On Tuesday I went to the funeral of the man who was parish priest of my home parish, the church in the picture above, in the early 80s.  He was a man for whom I had great personal respect.  Very often when a new parish priest comes there is ‘murmuring’ in the parish, when Father Anthony came to us there was a small amount of it but it did not faze him, “they’ll get used to me” or  “they’ll see I’m not a threat” he would say, and he was right.

There are two things for which I have undying gratitude to him.  Firstly, because she had been a stalwart in the parish for over 20 years Fr Anthony arranged for my mum to receive a Bene Merenti medal from The Pope.  Mum was not a lady to mince her words “I can’t have that!!!” she cried.  She felt she had her reward beforehand when the parish were so supportive after the loss of my dad, and then five years later, my brother.  Fr Anthony’s reply was “that’s our job, in your case, the worker deserves a just wage”, and she was presented with her medal by Bishop Tripp (who later ordained me).

The second thing was when mum died in 1986.  On hearing she’d died Fr Anthony asked to be told with all speed when the funeral would be as he was due to be away in two weeks, and he was going to postpone it in order to preside at the funeral Mass.  Think about that for a minute.  Fortunately he didn’t have to, the funeral was within a week.  I remember him telling me a year or so later that 28 was ridiculously young to have lost both parents, I felt a little patronised at the time, with eight older siblings and a wife I hardly felt orphaned, but age has made me appreciate the wisdom of his words.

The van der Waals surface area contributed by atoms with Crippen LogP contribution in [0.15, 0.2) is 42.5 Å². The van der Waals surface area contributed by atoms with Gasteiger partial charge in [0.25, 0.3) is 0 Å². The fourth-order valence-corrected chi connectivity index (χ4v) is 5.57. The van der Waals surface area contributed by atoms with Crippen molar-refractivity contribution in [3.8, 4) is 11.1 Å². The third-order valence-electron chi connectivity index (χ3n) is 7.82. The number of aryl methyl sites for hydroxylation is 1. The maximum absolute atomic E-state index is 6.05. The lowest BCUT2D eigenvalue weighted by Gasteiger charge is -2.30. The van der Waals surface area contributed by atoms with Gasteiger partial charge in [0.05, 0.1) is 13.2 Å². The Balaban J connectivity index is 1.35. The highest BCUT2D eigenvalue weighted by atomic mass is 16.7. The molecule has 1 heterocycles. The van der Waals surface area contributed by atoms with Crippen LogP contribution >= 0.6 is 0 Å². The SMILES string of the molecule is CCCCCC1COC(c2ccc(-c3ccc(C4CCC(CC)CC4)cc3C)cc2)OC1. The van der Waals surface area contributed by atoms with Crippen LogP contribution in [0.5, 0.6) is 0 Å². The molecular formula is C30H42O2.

At Fr Anthony’s requiem the homily was delivered by a priest who had been one of his pupils in the 1970s.  A priest I have known for over 10 years.  I spoke to him afterwards saying what a sublime job he had done with his homily and told him Fr Anthony had been my parish priest, his reply took the wind right out of my sails.  He told me he had been in playing the organ at our church when Fr Anthony was the parish priest and that he remembered my brother Stephen and my mum!

I was completely taken aback, we had never discussed this before.  Father told me he used to play the organ at the church, this had all passed me by, but then I was married and attending another parish by this time.

More than anything else I could not get this out of my head that evening.  It bought back to me just how much of a community the Catholic Church is.  There is always someone who knows someone, there are always connections.  My wife has said if you get three Catholics in a room together, within 10 minutes all three will share a mutual acquaintance.  I think this might well be true, and is a great strength that you stand on various aspects in the Church, whether you are practicing or have drifted away at the moment, we are community, we are Church, and the fact that we are Church, should be valued.